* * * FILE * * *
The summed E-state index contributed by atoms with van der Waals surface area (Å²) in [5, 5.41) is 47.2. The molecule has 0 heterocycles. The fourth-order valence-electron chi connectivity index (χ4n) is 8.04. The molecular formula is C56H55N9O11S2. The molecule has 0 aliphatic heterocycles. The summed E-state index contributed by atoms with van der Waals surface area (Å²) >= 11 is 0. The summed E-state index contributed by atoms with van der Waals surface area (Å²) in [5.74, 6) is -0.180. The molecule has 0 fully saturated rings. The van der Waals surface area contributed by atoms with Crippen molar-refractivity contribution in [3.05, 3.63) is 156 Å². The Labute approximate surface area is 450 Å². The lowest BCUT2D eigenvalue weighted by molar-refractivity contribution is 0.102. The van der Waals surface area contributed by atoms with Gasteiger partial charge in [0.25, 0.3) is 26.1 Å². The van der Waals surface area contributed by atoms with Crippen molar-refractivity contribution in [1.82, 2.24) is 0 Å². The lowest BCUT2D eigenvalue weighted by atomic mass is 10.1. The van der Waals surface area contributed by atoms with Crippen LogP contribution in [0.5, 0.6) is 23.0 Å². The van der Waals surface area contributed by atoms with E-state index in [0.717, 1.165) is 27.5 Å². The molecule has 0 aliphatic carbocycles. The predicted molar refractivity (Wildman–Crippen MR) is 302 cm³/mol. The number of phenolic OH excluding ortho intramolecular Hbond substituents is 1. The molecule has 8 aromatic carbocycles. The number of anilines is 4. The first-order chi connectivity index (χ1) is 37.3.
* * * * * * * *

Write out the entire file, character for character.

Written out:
The summed E-state index contributed by atoms with van der Waals surface area (Å²) in [5, 5.41) is 47.2. The molecule has 0 heterocycles. The fourth-order valence-electron chi connectivity index (χ4n) is 8.04. The molecular formula is C56H55N9O11S2. The molecule has 0 aliphatic heterocycles. The summed E-state index contributed by atoms with van der Waals surface area (Å²) >= 11 is 0. The summed E-state index contributed by atoms with van der Waals surface area (Å²) in [5.74, 6) is -0.180. The molecule has 0 fully saturated rings. The van der Waals surface area contributed by atoms with Crippen molar-refractivity contribution in [3.05, 3.63) is 156 Å². The Labute approximate surface area is 450 Å². The lowest BCUT2D eigenvalue weighted by molar-refractivity contribution is 0.102. The van der Waals surface area contributed by atoms with Gasteiger partial charge in [0.25, 0.3) is 26.1 Å². The van der Waals surface area contributed by atoms with Crippen molar-refractivity contribution in [1.82, 2.24) is 0 Å². The lowest BCUT2D eigenvalue weighted by atomic mass is 10.1. The van der Waals surface area contributed by atoms with Crippen LogP contribution in [0.5, 0.6) is 23.0 Å². The van der Waals surface area contributed by atoms with E-state index in [0.717, 1.165) is 27.5 Å². The molecule has 0 aliphatic carbocycles. The predicted molar refractivity (Wildman–Crippen MR) is 302 cm³/mol. The number of phenolic OH excluding ortho intramolecular Hbond substituents is 1. The molecule has 8 aromatic carbocycles. The number of anilines is 4. The first-order chi connectivity index (χ1) is 37.3.